The world's largest mass-produced cylindrical slide rules come from the Loga-Calculator AG in Zurich/Uster, Switzerland. They have a scale length of 24 m. Only a few copies have survived, almost all of them are located in Switzerland.
There are several types of slide rules, including linear slide rules, circular slide rules, cylindrical slide rules, and pocket watch slide rules. Linear (straight) slide rules were widely used worldwide until the 1970s. Circular slide rules were also very popular. Pocket watch slide rules were less common. Cylindrical slide rules were produced in large quantities. However, 24-meter drums are very rare. The slide rule was invented in the 17th century by William Oughtred in the U.K.
Nine surviving specimens
When I began my research into the history of technology more than 10 years ago, only three surviving specimens of 24m cylindrical slide rules were known (see Figs. 1 and 2). Today we know 9 copies; almost all of them are in Switzerland. They are in public institutions such as the Historical Museum and Archive of the UBS (Basel), Museum of Communication (Bern), ETH Zurich (Department of Computer Science), University of Greifswald (Germany), and in private collections.
Fig. 1. Loga cylindrical slide rule with a scale length of 24 m (A). Credit: UBS
Loga Calculator AG, Zurich/Uster
The Loga Calculator AG was founded in 1900 by Heinrich Daemen Schmid and existed according to the Swiss commercial register until 2018, but stopped manufacturing analog mathematical instruments as early as 1978. The company was initially based in Zurich, and from 1911 in Uster near Zurich. Loga Calculator was probably the world's leading manufacturer of cylindrical slide rules. The company offered cylindrical slide rules with scale lengths of 1.2 m; 2.4 m; 7.5 m; 10 m; 15 m and 24 m. How many cylindrical slide rules were manufactured is unknown. In addition to cylindrical slide rules Loga Calculator has also produced circular slide rules (see Fig. 3). The dating of slide rules is generally difficult. The company's estate in the Swiss Economic Archives of the University of Basel does not contain any further details.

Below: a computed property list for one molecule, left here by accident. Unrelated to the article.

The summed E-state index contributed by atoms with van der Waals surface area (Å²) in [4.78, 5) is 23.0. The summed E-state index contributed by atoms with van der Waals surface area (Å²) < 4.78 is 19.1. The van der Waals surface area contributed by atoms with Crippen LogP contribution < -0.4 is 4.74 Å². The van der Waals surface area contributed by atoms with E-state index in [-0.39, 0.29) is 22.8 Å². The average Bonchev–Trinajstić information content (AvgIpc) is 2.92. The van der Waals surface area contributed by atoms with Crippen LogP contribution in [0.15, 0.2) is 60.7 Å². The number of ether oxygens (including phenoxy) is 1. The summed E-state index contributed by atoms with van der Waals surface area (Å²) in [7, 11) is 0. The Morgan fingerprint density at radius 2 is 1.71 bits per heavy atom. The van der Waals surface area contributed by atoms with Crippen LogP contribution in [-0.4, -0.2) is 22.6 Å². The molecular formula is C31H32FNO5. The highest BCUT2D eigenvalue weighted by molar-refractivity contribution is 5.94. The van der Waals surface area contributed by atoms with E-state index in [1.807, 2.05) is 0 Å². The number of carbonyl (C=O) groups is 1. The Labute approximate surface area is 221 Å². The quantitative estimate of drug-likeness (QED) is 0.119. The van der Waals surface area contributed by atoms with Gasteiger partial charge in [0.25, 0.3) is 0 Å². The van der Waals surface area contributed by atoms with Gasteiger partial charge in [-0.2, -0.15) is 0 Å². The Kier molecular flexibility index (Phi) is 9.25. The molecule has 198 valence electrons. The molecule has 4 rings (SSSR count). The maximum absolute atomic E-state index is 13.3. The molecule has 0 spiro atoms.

There were other cylindrical slide rule manufacturers in Switzerland such as Julius and Ernst Billeter (Zurich) and National Rechenwalzen AG (Zurich/Küsnacht). Important German manufacturers of slide rules were Dennert & Pape, Hamburg-Altona (Aristo), Faber-Castell, Stein near Nuremberg and Albert Nestler, Lahr, Baden/Black Forest. The best known American supplier was Keuffel & Esser Co., New York.
Fig. 2. Loga cylindrical slide rule with a scale length of 24 m (B). Credit: UBS
Scale length of 24 m
The drums of the 24 m analog calculators are of course not 24 m long. On the cylinder there are 80 scale sections of 60 cm, which results in a scale length of 48 m. For technical reasons (handling of the sleeve) the scale sections must overlap. They are applied twice. Therefore the scale length is not 48 m but 24 m. Research shows that there is a relationship between the serial numbers and the length of the logarithmic scale. The serial number of some of these cylindrical slide rules starts with 24, followed by three more digits.
Division is reduced to subtraction
Thanks to the logarithmic scale, multiplication is reduced to the addition, division to the subtraction of distances. This simplifies calculations considerably. Proportional calculations were also popular. The logarithms were created independently of each other in the 17th century by the Swiss Jost Bürgi and the Scotsman John Napier.
Cylindrical slide rules were used by banks, insurance companies, industry, trade, public transport, science, and the army, for example.
Fig. 3: Circular slide rule from Loga-Calculator AG, Zurich/Uster. Credit: Swiss National Museum, Zurich
There are countless books about linear slide rules. Unfortunately it is quite hard to find comprehensive publications on circular and cylindrical slide rules. The volumes mentioned below contain detailed operating instructions for cylindrical slide rules.
Bruderer, Herbert: Milestones in Analog and Digital Computing, Springer Nature Switzerland AG, Cham, 3rd edition 2020, 2 volumes, https://www.springer.com/de/book/9783030409739
Bruderer, Herbert: Meilensteine der Rechentechnik, De Gruyter Oldenbourg, Berlin/Boston, 3rd edition 2020, 2 volumes, https://www.degruyter.com/view/title/567028?rskey=xoRERF&result=7 and https://www.degruyter.com/view/title/567221?rskey=A8Y4Gb&result=4.
Herbert Bruderer is a retired lecturer in didactics of computer science at ETH Zürich. More recently, he has been an historian of technology. firstname.lastname@example.org, herbert.bruderer@bluewin.
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